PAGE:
Well, unlike Alex Drake in Ashes to Ashes, I wasn’t shot, but I did find myself in 1983 when I came into this world thirty-seven years ago.

My birthday got off to a bad start today.  Mum had a bad turn soon after I got up and we were worried about her for a while, although she’s fine now.

Then I tried to book my blood test, but failed because of COVID restrictions on where it can be done at the moment.  There’s a whole long story here that I won’t go into, but the short version is that I don’t know where I can have it done and am struggling to get hold of my psychiatrist to find out.  Typical NHS bureaucracy.  I know this sounds a trivial problem, and it is, but it leaves me feeling very flustered with social anxiety about asking people things and autistic confusion about new situations that I’m not prepared for, and being put through to receptionists who are short with me just leaves me feeling worse.

Also, on weighing myself, it looked like I hadn’t lost weight after all.

However, I was cheered up by getting a LOT of birthday messages here!  Thank you so much!  Also some messages from family during the day.  My ankle seems a lot better today too, although I need to work out what’s causing the pain to find a long-term solution.  Dad suggested insoles to cushion my feet more which might be a good first step.  That said, I did avoid going for a walk today to help it heal.


I did a bit of work on my novel, but between my problems phoning about my blood test, therapy, and decompressing from therapy afterwards, and then having family over for my birthday, I didn’t get much time today.  On the downside, I realised that when I sent Doctor Who Magazine a review copy of my Doctor Who book last week, I forgot to put my email address and phone number on the covering letter, although I did put my physical address.  I tell myself, I had never sent such a letter before, but it still annoys me that I make sloppy mistakes like that, even though I know it’s the kind of practical/interpersonal thing that you might expect someone on the autism spectrum to get wrong.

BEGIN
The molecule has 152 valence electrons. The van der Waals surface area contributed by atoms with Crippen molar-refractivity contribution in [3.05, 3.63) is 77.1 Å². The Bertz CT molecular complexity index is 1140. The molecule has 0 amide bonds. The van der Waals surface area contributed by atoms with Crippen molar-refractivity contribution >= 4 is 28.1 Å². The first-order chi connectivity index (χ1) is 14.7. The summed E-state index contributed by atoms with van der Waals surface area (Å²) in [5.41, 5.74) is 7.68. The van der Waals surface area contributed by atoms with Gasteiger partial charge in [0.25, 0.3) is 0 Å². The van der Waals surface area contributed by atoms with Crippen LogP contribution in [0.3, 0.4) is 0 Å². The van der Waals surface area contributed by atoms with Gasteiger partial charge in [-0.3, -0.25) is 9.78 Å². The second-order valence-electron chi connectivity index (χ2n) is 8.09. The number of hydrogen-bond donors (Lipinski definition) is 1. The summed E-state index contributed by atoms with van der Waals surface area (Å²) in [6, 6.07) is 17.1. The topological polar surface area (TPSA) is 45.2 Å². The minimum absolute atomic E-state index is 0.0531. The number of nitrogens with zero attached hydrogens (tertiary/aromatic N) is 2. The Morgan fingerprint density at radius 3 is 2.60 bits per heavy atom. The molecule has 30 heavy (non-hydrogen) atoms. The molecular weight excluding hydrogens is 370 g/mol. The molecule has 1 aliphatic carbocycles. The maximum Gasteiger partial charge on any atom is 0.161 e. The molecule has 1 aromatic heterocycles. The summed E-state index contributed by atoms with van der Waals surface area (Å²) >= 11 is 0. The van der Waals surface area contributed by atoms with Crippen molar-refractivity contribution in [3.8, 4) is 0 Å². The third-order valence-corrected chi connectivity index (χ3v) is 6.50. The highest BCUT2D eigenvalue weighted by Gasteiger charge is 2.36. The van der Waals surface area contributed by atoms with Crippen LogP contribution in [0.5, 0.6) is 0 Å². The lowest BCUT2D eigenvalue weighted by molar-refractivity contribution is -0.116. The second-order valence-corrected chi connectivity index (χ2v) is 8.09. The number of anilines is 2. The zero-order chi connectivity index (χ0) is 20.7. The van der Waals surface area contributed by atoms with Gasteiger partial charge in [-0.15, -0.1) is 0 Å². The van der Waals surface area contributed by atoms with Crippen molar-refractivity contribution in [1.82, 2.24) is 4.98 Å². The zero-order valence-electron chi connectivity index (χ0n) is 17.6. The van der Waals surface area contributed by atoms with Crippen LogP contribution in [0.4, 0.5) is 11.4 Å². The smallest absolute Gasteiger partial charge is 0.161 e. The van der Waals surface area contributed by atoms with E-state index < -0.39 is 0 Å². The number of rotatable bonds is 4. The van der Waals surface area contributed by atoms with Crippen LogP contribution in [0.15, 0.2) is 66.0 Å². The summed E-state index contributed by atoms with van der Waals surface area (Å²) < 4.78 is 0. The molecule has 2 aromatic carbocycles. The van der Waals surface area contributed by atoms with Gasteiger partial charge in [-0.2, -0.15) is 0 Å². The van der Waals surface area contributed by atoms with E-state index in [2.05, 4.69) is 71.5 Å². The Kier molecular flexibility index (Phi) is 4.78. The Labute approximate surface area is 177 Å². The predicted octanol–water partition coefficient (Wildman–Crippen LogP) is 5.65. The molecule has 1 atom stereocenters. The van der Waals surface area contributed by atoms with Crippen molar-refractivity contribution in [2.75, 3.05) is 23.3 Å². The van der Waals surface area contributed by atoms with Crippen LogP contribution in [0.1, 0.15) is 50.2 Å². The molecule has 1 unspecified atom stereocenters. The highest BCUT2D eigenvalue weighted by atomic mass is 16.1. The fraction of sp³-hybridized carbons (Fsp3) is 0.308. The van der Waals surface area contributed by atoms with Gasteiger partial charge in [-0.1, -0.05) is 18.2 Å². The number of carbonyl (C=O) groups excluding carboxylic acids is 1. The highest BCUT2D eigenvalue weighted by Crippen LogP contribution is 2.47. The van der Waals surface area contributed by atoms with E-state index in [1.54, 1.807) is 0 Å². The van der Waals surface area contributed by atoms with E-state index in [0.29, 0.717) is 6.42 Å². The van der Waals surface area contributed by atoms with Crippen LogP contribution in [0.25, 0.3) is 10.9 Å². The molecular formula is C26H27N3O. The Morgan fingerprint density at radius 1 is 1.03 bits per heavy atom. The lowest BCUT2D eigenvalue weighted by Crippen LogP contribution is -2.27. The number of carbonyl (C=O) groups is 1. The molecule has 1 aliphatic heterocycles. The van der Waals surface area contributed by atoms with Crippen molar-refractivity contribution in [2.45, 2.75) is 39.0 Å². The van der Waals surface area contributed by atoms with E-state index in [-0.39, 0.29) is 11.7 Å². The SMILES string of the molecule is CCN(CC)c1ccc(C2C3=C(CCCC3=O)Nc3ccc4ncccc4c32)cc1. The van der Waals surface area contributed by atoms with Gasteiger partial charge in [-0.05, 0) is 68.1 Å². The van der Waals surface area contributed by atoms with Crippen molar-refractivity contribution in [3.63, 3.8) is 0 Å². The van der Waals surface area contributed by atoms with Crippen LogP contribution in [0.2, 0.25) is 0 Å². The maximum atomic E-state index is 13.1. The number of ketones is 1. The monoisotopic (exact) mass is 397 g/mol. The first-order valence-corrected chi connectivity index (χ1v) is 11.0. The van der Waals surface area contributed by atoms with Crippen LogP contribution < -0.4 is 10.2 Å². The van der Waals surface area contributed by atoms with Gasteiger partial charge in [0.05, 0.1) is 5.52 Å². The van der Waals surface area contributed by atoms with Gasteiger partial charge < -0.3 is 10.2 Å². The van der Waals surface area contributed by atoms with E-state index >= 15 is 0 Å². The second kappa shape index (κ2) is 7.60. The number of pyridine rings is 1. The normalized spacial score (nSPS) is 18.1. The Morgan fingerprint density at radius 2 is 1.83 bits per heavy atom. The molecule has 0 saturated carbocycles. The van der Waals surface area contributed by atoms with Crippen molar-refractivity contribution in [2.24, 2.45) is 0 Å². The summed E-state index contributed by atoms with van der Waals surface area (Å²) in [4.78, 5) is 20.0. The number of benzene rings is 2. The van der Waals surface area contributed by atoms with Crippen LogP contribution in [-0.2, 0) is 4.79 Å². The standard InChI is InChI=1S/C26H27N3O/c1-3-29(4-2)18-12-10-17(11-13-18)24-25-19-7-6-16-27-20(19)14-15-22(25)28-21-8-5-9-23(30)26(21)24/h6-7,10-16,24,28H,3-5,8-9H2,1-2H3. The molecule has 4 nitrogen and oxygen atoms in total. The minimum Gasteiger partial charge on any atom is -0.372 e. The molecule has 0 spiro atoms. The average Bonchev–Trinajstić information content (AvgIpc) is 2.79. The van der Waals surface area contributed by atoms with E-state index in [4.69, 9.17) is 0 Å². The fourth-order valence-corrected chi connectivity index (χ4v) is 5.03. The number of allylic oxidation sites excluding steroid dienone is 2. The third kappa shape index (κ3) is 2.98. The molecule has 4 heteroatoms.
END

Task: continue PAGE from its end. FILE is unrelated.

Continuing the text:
I guess it’s frustrating as I never had the organisational issues at school or university that might have flagged up autism.  I had a friend at school who was very intelligent, but also not at all organised and (to be honest) rather lazy.  He never did his homework or had the right books with him and only engaged with his studies inasmuch as they interested him.  He didn’t go to university when the rest of us did, but didn’t really do much in the way of career-building; I don’t even remember if he even had a job when I last saw him, back when I was still doing my BA.  My sister knows his sister and ran into him a few years back.  He had a girlfriend who was pregnant; I got the impression he still didn’t have much of career, maybe not even a job.  His parents always seemed super-permissive and content to just let him coast through life.  They were a wealthy family, so maybe he didn’t need to do any more than that to survive.

My point is that in many ways he fitted the autism stereotype a lot more than I do, the stereotype of intense interest in some topics, but complete uninterest in others and total disorganisation and lack of social savvy.  I never forgot my books, but perhaps that was only because I was super-careful to follow my routine of packing every evening before bed, checking against the timetable and my diary notes so that I didn’t forget anything and even checking my bag multiple times on the way in to school to see if I had forgotten anything (autism loves routines).   The further I get from the organised routine of school and, to a lesser extent, university, the more I make sloppy mistakes and end up blaming myself.  My parents help me with some stuff (I’ve mentioned my Dad helping me with money), but they don’t know anything about writing and publishing.  I just feel so useless and incompetent at times.  I try to tell myself it’s not my fault, but I worry that it is my fault and that when I have my assessment, I’m going to get told I’m not autistic, just useless.


Therapy was good.  We spoke about loneliness a lot.  I also went back and forth with guilt and anxiety about breaking up with E., which I guess is looking for validation on some level.  I spoke about not always being aware of when my inner critic is talking when I’m depressed and not being able to think of practical strategies to beat loneliness when I feel lonely.  The therapist suggested making some charts (I guess I could do flow charts) e.g. “If I feel depressed –> ask if it’s my inner critic talking” or “If I feel lonely –> email a friend /or –> phone Samaritans” rather than sit ruminating.  I will try to do that this week.